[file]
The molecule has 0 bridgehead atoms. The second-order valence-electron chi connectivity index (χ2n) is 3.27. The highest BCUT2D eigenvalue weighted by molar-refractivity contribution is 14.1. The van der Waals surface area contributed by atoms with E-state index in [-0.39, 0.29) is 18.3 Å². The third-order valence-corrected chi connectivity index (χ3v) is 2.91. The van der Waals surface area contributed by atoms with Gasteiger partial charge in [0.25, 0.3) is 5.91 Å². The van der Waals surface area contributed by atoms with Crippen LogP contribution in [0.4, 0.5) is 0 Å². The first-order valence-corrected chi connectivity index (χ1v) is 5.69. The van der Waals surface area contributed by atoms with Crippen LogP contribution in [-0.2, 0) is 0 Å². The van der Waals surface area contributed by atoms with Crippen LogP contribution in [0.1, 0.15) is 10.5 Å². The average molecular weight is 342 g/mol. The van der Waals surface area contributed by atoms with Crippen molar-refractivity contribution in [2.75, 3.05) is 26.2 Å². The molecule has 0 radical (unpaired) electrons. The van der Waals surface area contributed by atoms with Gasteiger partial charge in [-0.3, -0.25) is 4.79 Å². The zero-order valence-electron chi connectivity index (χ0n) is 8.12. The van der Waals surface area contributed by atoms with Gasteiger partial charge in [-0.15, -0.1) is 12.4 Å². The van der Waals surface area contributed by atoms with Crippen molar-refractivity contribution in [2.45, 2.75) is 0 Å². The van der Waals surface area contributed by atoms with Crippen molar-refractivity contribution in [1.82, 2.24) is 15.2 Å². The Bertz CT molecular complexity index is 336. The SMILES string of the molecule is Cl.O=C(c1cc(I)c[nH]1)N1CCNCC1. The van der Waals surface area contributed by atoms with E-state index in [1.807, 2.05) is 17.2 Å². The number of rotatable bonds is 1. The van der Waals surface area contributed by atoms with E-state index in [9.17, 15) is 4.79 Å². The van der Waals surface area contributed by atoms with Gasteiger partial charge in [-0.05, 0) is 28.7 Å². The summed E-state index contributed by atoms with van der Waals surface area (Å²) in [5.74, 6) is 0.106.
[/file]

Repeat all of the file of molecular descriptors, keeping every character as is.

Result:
The molecule has 0 bridgehead atoms. The second-order valence-electron chi connectivity index (χ2n) is 3.27. The highest BCUT2D eigenvalue weighted by molar-refractivity contribution is 14.1. The van der Waals surface area contributed by atoms with E-state index in [-0.39, 0.29) is 18.3 Å². The third-order valence-corrected chi connectivity index (χ3v) is 2.91. The van der Waals surface area contributed by atoms with Gasteiger partial charge in [0.25, 0.3) is 5.91 Å². The van der Waals surface area contributed by atoms with Crippen LogP contribution in [0.4, 0.5) is 0 Å². The first-order valence-corrected chi connectivity index (χ1v) is 5.69. The van der Waals surface area contributed by atoms with Crippen LogP contribution in [-0.2, 0) is 0 Å². The van der Waals surface area contributed by atoms with Crippen LogP contribution in [0.1, 0.15) is 10.5 Å². The average molecular weight is 342 g/mol. The van der Waals surface area contributed by atoms with Crippen molar-refractivity contribution in [2.75, 3.05) is 26.2 Å². The molecule has 0 radical (unpaired) electrons. The van der Waals surface area contributed by atoms with Gasteiger partial charge in [-0.3, -0.25) is 4.79 Å². The zero-order valence-electron chi connectivity index (χ0n) is 8.12. The van der Waals surface area contributed by atoms with Gasteiger partial charge in [-0.15, -0.1) is 12.4 Å². The van der Waals surface area contributed by atoms with Crippen molar-refractivity contribution in [2.45, 2.75) is 0 Å². The van der Waals surface area contributed by atoms with Crippen molar-refractivity contribution in [1.82, 2.24) is 15.2 Å². The Bertz CT molecular complexity index is 336. The SMILES string of the molecule is Cl.O=C(c1cc(I)c[nH]1)N1CCNCC1. The van der Waals surface area contributed by atoms with E-state index in [1.807, 2.05) is 17.2 Å². The number of rotatable bonds is 1. The van der Waals surface area contributed by atoms with E-state index in [9.17, 15) is 4.79 Å². The van der Waals surface area contributed by atoms with Gasteiger partial charge in [-0.05, 0) is 28.7 Å². The summed E-state index contributed by atoms with van der Waals surface area (Å²) in [5.74, 6) is 0.106.